Slain US ambassador born in GV | TheUnion.com

Slain US ambassador born in GV

Matthew Renda
Staff Writer
In this photo taken Monday, April 11, 2011, then U.S. envoy Chris Stevens, center, accompanied by British envoy Christopher Prentice, left, speaks to Council member for Misrata Dr. Suleiman Fortia, right, at the Tibesty Hotel where an African Union delegation was meeting with opposition leaders in Benghazi, Libya. Libyan officials say the U.S. ambassador and three other Americans have been killed in an attack on the U.S. consulate in the eastern city of Benghazi by protesters angry over a film that ridiculed Islam's Prophet Muhammad. (AP Photo/Ben Curtis)
ASSOCIATED PRESS |

Christopher Stevens, a 52-year-old U.S. Ambassador to Libya who was killed on Tuesday during an attack on the U.S. Consulate in Benghazi, Libya, was born in Grass Valley in 1960.

He was the son of Jan Stevens, who graduated from Grass Valley High School in 1951, and went on to work in the California Attorney General’s Office, said 78-year-old Grass Valley resident Lois Robinson, who was a classmate of Jan Stevens at the Nevada County high school in the 1950s.

Christopher Stevens’ grandfather Elmer Stevens was a teacher at Grass Valley High School, before it consolidated with Nevada City High School and became Nevada Union, Robinson said.

Christopher Stevens moved to Davis soon after his birth and began his education at Pioneer Elementary School before moving onto the Bay Area. The California native reportedly died of smoke inhalation after a fire was created by a rocket-propelled grenade.

Stevens became separated from his staff and attempted to escape to the roof before succumbing to the smoke, according to multiple published reports.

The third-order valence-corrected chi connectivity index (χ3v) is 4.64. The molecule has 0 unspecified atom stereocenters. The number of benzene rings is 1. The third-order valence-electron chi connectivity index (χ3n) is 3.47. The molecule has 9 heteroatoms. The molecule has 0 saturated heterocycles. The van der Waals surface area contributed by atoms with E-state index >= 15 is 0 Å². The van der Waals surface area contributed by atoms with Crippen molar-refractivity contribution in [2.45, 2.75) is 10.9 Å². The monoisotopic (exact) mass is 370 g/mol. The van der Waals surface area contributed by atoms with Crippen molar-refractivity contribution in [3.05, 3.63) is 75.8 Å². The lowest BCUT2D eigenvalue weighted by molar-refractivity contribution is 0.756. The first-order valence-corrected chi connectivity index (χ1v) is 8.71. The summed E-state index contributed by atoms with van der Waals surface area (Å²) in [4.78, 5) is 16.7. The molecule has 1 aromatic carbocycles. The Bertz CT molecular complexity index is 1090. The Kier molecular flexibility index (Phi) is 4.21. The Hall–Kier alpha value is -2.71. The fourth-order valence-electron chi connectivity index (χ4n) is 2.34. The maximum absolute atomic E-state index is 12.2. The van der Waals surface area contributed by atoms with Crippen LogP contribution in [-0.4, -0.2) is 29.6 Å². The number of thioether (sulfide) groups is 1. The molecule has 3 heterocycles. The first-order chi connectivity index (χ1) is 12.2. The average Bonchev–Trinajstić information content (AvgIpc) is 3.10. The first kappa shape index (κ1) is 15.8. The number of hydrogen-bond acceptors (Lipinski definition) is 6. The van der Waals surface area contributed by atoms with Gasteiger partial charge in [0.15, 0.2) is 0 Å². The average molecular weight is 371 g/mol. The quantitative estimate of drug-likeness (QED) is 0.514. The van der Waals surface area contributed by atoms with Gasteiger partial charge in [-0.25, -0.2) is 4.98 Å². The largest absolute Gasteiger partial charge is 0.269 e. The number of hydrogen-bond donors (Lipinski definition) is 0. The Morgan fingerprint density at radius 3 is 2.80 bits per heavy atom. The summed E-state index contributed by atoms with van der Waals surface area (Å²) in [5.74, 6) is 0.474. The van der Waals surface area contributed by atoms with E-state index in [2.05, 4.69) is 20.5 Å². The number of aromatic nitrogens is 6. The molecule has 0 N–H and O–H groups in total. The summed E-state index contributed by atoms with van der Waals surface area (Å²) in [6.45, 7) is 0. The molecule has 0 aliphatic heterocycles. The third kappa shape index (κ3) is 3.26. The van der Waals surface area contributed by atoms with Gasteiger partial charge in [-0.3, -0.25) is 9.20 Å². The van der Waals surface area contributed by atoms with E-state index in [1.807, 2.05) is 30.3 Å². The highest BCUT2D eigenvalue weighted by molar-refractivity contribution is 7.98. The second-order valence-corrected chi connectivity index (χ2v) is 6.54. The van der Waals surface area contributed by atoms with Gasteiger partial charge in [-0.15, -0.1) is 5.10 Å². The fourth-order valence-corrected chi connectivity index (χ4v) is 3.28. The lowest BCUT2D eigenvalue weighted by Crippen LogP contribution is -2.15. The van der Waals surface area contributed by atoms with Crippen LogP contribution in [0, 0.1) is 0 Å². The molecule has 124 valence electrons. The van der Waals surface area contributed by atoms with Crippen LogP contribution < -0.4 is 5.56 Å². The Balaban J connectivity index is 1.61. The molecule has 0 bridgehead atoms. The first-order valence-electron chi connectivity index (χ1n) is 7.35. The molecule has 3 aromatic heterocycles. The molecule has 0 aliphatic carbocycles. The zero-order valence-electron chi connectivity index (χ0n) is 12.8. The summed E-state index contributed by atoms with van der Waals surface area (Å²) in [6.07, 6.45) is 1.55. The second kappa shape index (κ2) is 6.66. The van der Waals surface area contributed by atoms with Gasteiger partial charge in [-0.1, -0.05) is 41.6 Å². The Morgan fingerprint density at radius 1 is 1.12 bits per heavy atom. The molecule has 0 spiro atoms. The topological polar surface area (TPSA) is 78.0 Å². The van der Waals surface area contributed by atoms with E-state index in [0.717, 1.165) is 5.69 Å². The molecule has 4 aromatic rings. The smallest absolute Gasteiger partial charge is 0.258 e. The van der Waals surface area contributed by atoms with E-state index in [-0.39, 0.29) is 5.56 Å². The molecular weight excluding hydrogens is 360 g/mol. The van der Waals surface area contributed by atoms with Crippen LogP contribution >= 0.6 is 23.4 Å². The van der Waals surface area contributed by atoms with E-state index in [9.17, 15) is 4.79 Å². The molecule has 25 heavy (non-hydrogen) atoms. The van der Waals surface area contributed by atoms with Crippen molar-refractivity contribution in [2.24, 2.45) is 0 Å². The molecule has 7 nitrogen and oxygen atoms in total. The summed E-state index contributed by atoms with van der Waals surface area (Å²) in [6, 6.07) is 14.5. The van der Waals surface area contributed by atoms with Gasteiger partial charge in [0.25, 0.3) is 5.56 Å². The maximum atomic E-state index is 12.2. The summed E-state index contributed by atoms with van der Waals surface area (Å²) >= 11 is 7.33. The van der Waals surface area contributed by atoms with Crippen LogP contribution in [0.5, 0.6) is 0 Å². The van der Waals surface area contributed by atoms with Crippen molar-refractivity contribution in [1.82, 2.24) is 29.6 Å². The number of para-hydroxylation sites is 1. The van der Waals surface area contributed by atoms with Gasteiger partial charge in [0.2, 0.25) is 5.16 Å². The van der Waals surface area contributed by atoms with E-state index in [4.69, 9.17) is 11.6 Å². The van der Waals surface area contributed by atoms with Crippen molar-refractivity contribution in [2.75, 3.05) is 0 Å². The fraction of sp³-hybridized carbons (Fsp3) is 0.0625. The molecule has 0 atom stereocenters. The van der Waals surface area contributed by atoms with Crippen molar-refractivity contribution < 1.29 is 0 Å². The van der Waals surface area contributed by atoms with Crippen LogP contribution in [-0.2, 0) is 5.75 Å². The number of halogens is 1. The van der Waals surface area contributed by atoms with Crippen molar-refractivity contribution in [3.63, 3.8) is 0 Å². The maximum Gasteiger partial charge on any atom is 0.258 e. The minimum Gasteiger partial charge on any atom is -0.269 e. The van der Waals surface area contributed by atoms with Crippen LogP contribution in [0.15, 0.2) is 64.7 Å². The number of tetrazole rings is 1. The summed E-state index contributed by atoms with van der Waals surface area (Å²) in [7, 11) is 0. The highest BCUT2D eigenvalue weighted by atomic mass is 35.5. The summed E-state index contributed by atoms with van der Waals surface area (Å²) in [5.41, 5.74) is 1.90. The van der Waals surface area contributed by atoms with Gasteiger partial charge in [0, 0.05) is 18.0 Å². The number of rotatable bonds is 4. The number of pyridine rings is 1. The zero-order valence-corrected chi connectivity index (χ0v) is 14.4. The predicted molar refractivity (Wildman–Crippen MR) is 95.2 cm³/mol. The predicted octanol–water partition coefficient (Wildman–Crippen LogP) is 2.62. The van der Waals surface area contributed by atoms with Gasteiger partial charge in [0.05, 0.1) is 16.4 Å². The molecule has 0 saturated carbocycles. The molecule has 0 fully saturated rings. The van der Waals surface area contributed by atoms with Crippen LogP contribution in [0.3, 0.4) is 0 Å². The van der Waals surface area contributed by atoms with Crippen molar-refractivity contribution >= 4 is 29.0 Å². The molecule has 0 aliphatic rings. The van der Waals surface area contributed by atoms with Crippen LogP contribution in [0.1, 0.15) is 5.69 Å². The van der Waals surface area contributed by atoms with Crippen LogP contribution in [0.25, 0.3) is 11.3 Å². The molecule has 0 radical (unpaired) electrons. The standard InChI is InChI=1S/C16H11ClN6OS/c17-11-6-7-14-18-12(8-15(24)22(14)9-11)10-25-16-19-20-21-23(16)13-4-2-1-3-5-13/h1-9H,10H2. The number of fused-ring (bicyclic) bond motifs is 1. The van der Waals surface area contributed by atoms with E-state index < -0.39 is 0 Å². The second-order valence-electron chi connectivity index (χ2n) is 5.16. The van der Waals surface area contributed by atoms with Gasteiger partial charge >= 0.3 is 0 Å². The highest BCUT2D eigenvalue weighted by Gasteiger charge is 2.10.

Stevens is the sixth U.S. ambassador to be killed on duty, the Associated Press reported. The last was Adolph Dubs, who was killed in Afghanistan in 1979.

Stevens graduated from the University of California, Berkeley, like his father, and upon graduation, entered the Peace Corps, teaching English in a remote village in Morocco’s High Atlas Mountains.

He joined the Foreign Service in 1991 and raised through the ranks to become an instrumental part in strengthening the U.S.-Libyan relations after helping to depose Moammar Gadhafi.

On Thursday, the Associated Press reported the attack, originally portrayed by media outlets as an outpouring of outrage by protestors angered by an anti-Islamic film produced in California, was actually an organized two-part operation by heavily armed militants.

Wanis el-Sharef, eastern Libya’s deputy interior minister, said the attacks Tuesday night were suspected to have been timed to mark the 9/11 anniversary and that the militants used civilians protesting an anti-Islam film as cover for their action, the Associated Press reported.

To contact Staff Writer Matthew Renda, email mrenda@theunion.com or call (530) 477-4239.


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